Storem, flickr Creative Commons

No federal charges will be filed against a gun owner whose weapon discharged at a graduation ceremony Sunday in Augusta.

The gun owner wounded himself and a bystander when the gun he had stuffed into his sock accidentally discharged.

Augusta Police Chief Tyler Brewer says that the federal law prohibits carrying a gun into a safe school zone, but he says the law does not apply when the gun owner has a state concealed carry permit. Brewer says they will still pursue other possible charges.

Storem, flickr Creative Commons

Kansas Gov. Sam Brownback has signed into law a bill allowing many public employees to carry concealed weapons when they’re traveling on the job. The change means employees for cities, counties and government agencies can now carry guns when they’re working out in the community.

During debate earlier this month, Republican Sen. Forrest Knox said this allows workers to protect themselves.

“You should not, if you’re a public entity, a public employer, be able to require your employees to be defenseless,” Knox says.

A woman has been charged with providing guns to the man who killed three people and injured several others at a factory in Kansas.

U.S. Attorney Barry Grissom said Friday that 28-year-old Sarah T. Hopkins is charged with one count of knowingly transferring a firearm to a convicted felon.

Storem, flickr Creative Commons

Kansas colleges and universities are preparing for the summer of 2017. That's when they will have to start allowing students, staff and faculty members to carry concealed guns on campus.

Schools can opt out of this policy, but only if they spend millions of dollars to upgrade security measures.

One survey showed a majority of university employees opposed the idea of allowing guns on campus.

Hugo Phan / KMUW

The Kansas Senate has rejected two proposals that would have affected concealed carry on Kansas college and university campuses.

The first proposal would have allowed universities to ban concealed guns through 2021. Under current law, concealed guns will be allowed in university and college buildings starting in 2017.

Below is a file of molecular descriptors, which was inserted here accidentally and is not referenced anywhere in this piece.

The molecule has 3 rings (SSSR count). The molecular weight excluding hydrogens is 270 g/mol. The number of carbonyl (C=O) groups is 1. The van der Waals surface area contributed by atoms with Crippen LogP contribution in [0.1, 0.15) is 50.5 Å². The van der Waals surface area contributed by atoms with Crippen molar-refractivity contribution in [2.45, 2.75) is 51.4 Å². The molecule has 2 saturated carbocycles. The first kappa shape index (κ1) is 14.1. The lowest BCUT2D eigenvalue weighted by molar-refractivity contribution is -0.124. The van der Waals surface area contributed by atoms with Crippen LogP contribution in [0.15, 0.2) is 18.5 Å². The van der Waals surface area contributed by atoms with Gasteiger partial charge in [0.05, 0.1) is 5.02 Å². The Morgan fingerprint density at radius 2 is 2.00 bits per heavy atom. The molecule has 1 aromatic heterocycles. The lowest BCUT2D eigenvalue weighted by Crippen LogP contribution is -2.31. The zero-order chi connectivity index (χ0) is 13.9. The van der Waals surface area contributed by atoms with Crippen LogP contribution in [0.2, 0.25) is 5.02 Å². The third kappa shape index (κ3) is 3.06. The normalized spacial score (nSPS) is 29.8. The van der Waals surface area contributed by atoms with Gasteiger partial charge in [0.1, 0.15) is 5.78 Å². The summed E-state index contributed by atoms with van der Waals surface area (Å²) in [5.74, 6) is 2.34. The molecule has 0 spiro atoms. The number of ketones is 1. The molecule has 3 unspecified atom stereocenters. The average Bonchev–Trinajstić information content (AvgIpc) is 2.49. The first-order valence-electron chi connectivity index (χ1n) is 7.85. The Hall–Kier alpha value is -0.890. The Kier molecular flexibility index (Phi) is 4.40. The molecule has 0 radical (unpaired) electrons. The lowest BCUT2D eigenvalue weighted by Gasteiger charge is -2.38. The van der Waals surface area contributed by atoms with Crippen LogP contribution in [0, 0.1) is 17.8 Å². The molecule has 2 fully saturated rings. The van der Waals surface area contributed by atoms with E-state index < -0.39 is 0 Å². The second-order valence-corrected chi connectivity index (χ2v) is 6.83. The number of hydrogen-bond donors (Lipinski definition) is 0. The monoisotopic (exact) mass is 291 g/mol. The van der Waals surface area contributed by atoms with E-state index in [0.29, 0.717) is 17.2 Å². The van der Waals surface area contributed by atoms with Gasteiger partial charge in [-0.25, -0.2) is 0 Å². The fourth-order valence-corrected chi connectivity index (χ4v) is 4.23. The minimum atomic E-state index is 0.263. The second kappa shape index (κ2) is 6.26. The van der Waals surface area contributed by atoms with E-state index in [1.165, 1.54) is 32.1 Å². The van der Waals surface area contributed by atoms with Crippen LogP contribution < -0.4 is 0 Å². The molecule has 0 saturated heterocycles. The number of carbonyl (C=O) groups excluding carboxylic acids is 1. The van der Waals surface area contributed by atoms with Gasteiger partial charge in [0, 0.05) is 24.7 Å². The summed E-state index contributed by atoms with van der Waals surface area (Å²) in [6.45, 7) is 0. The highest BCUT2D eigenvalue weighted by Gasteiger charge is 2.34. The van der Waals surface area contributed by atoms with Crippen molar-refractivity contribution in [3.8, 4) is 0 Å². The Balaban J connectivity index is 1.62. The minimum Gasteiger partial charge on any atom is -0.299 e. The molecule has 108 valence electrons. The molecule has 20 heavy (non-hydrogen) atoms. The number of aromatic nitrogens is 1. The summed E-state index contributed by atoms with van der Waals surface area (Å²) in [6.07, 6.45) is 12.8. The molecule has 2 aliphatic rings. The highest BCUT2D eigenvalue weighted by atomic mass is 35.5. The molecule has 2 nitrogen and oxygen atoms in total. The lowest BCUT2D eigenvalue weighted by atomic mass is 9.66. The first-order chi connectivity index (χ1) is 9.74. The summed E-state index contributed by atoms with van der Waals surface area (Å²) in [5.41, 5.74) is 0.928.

Republican Sen. Jeff Longbine said campus surveys show staff and students aren’t ready for it.

But Republican Sen. Forest Knox said this is about trusting law-abiding gun owners.

Protesters Rally At KU Against Guns On Campus

Feb 8, 2016
Stephen Koranda

Dozens of people gathered at the University of Kansas on Monday to rally against a state law that will allow concealed weapons to be carried on college campuses next year.

"It's clear that the students don't want guns on campus, the faculty don't want guns on campus, the parents of students don't want guns on campus and the we feel the majority of Kansas doesn't want this either," says Meagen Youngdahl with the Kansas Coalition for a Gun-Free Campus.

Hugo Phan / KMUW

Democrats in the Kansas Legislature have introduced a bill that would allow colleges and universities to continue banning concealed guns on campus. State law allows concealed firearms in most public buildings that don't have adequate security measures in place.

Universities have been exempt from that law but the exemption expires next year. This new proposal would give universities a permanent exemption. Democratic Senator Tom Holland says the state shouldn’t be dictating these policies.

Stephen Koranda / KPR

A bill before a Kansas Senate committee would protect firearms businesses from discrimination. As KPR’s Stephen Koranda reports, a hearing on the bill also brought out other groups seeking protection.

Trevor Santos, with the National Shooting Sports Foundation, says firearms businesses can be the victims of discrimination. He used the example of a shooting range owner in Olathe who tried to insure a new vehicle.

Stephen Koranda

Some student and faculty groups have voiced their opposition to a law that will allow concealed guns at universities, but they face an uphill battle in the Kansas Statehouse. A state law will allow concealed weapons on college and university campuses starting in 2017.

Republican state Rep. Brett Hildabrand supported the bill and points out that it passed with big majorities.

The Kansas Board of Regents has approved a weapons policy to regulate guns on college campuses. As KPR’s Stephen Koranda reports, a law passed by the Kansas Legislature says guns will be allowed on campuses starting in 2017.

The regents developed rules to comply with that law. They say concealed hand guns will be allowed on Kansas campuses, except in buildings where adequate security is in place and guns can be banned. The policy also bans openly carrying firearms.